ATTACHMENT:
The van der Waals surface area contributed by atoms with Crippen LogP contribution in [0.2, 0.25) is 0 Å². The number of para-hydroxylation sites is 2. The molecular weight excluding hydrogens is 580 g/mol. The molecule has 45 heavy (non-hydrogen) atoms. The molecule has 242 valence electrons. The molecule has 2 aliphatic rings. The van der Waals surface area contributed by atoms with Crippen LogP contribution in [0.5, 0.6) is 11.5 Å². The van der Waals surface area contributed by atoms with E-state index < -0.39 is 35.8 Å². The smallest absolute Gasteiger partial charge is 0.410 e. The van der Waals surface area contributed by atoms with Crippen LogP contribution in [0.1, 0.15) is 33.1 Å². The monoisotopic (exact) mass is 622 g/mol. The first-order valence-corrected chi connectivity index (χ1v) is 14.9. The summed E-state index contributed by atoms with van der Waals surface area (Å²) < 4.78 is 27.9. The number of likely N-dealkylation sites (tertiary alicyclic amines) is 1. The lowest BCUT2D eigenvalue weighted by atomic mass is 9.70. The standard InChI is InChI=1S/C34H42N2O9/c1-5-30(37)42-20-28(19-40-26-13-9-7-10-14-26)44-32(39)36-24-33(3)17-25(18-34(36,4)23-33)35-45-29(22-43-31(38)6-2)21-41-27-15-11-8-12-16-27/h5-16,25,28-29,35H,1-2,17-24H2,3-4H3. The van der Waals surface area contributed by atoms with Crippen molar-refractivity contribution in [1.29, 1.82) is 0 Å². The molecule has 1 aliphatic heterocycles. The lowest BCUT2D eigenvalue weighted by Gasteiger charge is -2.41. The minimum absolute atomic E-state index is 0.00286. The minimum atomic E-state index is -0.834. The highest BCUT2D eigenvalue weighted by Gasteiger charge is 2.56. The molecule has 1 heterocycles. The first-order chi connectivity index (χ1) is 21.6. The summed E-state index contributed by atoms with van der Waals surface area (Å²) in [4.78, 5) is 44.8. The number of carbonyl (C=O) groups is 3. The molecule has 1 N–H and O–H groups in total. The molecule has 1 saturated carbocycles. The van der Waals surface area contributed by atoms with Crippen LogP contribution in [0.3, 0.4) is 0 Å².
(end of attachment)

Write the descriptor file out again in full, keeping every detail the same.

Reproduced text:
The van der Waals surface area contributed by atoms with Crippen LogP contribution in [0.2, 0.25) is 0 Å². The number of para-hydroxylation sites is 2. The molecular weight excluding hydrogens is 580 g/mol. The molecule has 45 heavy (non-hydrogen) atoms. The molecule has 242 valence electrons. The molecule has 2 aliphatic rings. The van der Waals surface area contributed by atoms with Crippen LogP contribution in [0.5, 0.6) is 11.5 Å². The van der Waals surface area contributed by atoms with E-state index < -0.39 is 35.8 Å². The smallest absolute Gasteiger partial charge is 0.410 e. The van der Waals surface area contributed by atoms with Crippen LogP contribution in [0.1, 0.15) is 33.1 Å². The monoisotopic (exact) mass is 622 g/mol. The first-order valence-corrected chi connectivity index (χ1v) is 14.9. The summed E-state index contributed by atoms with van der Waals surface area (Å²) < 4.78 is 27.9. The number of likely N-dealkylation sites (tertiary alicyclic amines) is 1. The lowest BCUT2D eigenvalue weighted by atomic mass is 9.70. The standard InChI is InChI=1S/C34H42N2O9/c1-5-30(37)42-20-28(19-40-26-13-9-7-10-14-26)44-32(39)36-24-33(3)17-25(18-34(36,4)23-33)35-45-29(22-43-31(38)6-2)21-41-27-15-11-8-12-16-27/h5-16,25,28-29,35H,1-2,17-24H2,3-4H3. The van der Waals surface area contributed by atoms with Crippen molar-refractivity contribution in [1.29, 1.82) is 0 Å². The molecule has 1 aliphatic heterocycles. The lowest BCUT2D eigenvalue weighted by Gasteiger charge is -2.41. The minimum absolute atomic E-state index is 0.00286. The minimum atomic E-state index is -0.834. The highest BCUT2D eigenvalue weighted by Gasteiger charge is 2.56. The molecule has 1 heterocycles. The first-order chi connectivity index (χ1) is 21.6. The summed E-state index contributed by atoms with van der Waals surface area (Å²) in [4.78, 5) is 44.8. The number of carbonyl (C=O) groups is 3. The molecule has 1 N–H and O–H groups in total. The molecule has 1 saturated carbocycles. The van der Waals surface area contributed by atoms with Crippen LogP contribution in [0.3, 0.4) is 0 Å².